Tuesday, June 11, 2013

Iceland for Neurotics

Names for the Sea
Strangers in Iceland

A memoir by
Sarah Moss
Counterpoint, Berkley, 2013

Sarah Moss is a writer and academic from the UK. She spent parts of 2009 and 2010 teaching in Reykjavík, moving there with her husband and two young sons. I got my copy from my blog-pal, DJ Cousin Mary (Thanks Mary!). I was keen on reading it for I had been there in October of 2009. This book is full of information, although I found it presented in a somewhat skewed fashion. There are some very good interviews with interesting Icelanders (these Icelanders were, as usual, very good story-tellers) and there is a lot of detail about some of the places she visited which I found fascinating although those less interested might just see lists.

Actually finishing the book became an ordeal. I couldn’t quite put my finger on it at first, but after a few chapters I figured it out. It was something I’d seen before in Icelandic travel books written by UK writers: a distortion of reality filtered through  “English Myopia”: a sense of superiority coupled with thinly veiled condescension. There was scarcely a page without some form of put-down of Iceland or disparaging cracks about Iceland vis-á-vis the UK. I will grant that the author had walked into a very difficult situation. With Iceland still reeling from a financial meltdown while also experiencing volcanic eruptions (to say nothing of the usual problems of dealing with small children) it is understandable that she would not always be painting a pretty picture. Those circumstances would tax anyone’s patience. But I found that the real turn off was her constant whining (whinging?) about her distastes and fears of virtually anything the slightest bit out of line with her preconceptions. After the twentieth iteration of how bad Iceland traffic is I was quite ready to throw the book in the trash. I’d give you some more examples, but the stern (neurotic?) warning on the publishers page against any such violation of her “moral right” and the threat of subsequent “criminal prosecution and civil claims for damages” prohibits my use of any quotations from the book.  If you do happen across a copy, however, just open it anywhere and read a paragraph or two.

You’ll see what I mean.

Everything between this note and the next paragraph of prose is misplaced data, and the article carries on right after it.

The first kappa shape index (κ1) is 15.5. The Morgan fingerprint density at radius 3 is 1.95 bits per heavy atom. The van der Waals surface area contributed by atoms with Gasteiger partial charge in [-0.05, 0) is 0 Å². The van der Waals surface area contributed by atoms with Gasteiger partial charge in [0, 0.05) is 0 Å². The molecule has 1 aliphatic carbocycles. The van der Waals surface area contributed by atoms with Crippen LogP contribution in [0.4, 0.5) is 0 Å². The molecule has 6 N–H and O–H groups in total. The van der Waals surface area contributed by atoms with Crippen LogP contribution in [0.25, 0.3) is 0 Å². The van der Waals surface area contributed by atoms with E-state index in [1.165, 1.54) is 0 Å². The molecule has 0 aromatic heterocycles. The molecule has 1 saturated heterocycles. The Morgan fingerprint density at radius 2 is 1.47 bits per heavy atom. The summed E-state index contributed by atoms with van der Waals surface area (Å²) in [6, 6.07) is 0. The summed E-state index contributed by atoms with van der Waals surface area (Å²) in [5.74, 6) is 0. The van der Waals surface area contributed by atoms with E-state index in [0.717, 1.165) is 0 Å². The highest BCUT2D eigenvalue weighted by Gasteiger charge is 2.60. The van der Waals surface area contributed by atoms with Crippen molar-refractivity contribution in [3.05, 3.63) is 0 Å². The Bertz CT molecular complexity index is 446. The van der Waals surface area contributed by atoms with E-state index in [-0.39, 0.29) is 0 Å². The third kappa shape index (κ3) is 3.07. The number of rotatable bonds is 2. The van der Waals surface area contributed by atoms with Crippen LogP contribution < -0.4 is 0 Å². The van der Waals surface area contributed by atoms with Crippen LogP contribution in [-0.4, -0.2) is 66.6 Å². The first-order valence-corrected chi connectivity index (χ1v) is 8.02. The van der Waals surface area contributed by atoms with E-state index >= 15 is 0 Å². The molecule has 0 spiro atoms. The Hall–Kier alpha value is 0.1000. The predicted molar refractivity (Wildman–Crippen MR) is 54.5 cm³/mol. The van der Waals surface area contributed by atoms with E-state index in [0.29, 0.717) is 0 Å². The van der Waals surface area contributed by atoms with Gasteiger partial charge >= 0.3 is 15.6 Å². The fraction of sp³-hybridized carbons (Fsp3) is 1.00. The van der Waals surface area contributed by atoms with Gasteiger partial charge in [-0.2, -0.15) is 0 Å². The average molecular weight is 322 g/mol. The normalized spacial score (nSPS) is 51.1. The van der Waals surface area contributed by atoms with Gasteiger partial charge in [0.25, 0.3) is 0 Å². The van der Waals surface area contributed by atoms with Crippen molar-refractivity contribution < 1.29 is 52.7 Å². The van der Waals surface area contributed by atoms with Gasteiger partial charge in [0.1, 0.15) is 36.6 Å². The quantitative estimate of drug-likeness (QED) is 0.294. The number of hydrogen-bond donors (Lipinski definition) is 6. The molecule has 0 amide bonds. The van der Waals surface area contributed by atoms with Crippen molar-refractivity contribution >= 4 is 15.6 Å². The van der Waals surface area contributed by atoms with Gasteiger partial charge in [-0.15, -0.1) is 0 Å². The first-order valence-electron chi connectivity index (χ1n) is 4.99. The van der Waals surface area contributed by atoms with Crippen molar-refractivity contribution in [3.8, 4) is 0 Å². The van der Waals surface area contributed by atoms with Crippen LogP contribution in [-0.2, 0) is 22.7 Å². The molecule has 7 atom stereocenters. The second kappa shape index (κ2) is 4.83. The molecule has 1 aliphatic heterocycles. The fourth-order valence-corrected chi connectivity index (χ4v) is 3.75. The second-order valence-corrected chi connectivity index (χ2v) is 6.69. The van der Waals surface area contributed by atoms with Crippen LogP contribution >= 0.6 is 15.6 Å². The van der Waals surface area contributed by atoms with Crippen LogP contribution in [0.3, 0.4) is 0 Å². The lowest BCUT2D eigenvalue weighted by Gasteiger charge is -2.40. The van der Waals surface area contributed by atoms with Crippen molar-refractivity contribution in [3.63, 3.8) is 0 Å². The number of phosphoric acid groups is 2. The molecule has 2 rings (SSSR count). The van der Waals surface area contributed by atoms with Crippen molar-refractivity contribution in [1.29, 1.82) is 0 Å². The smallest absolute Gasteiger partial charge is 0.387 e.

By Professor Batty


Anonymous I'd Rather Be in Iceland said...

Well, you know, grumbling is such a part of UK culture that we don't even know what we did it. It's just expected that you will come in to work every day and reel off everything that is wrong with your job, the weather, your family, etc.

Joking aside, I do see your point, but in a way I respected the author for not portraying Iceland as a utopia and for being honest. I did wish they had gone out a bit more and felt they would have enjoyed it more if they had. I suppose I might also miss opportunities if I had moved somewhere I wasn't passionate about - but she did seem to be passionate following that first trip some years before.

From an outsider's point of view I enjoyed reading a modern expat story, although I can't imagine hoardes of people wanting to emigrate after reading it. :) Perhaps I should recommend this book to all the people who contact me about wanting to move to Iceland...

Blogger Professor Batty said...

I wondered about the effect this book might have on would-be ex-pats as well.

When Sarah actually writes about Iceland, it's pretty good, when she writes about her phobias, not much fun.

Blogger Mary said...

I guess I liked it a bit better because I just thought of it as just her personal experience. They were on a very tight budget, were dealing with small kids, etc. I found it interesting that the students in her classes were already parents - when we were in Iceland it appeared to me that a lot of Icelanders had their kids at an earlier age. Also was interested to hear that it was unusual for locals to buy used things and have hand-me-downs.

OTOH, the interviews with Icelanders at the end of the book seemed sort an odd tangent to me.

I enjoyed the irony that when they came back as vacationers, they were able to enjoy themselves much more because they were not as constrained by money.

I was puzzled by her complaints about drivers because we drove all over Iceland and never saw the recklessness she described.

Blogger Professor Batty said...

I drove and cycled in Iceland as well; the traffic there was nothing compared to my old daily commute.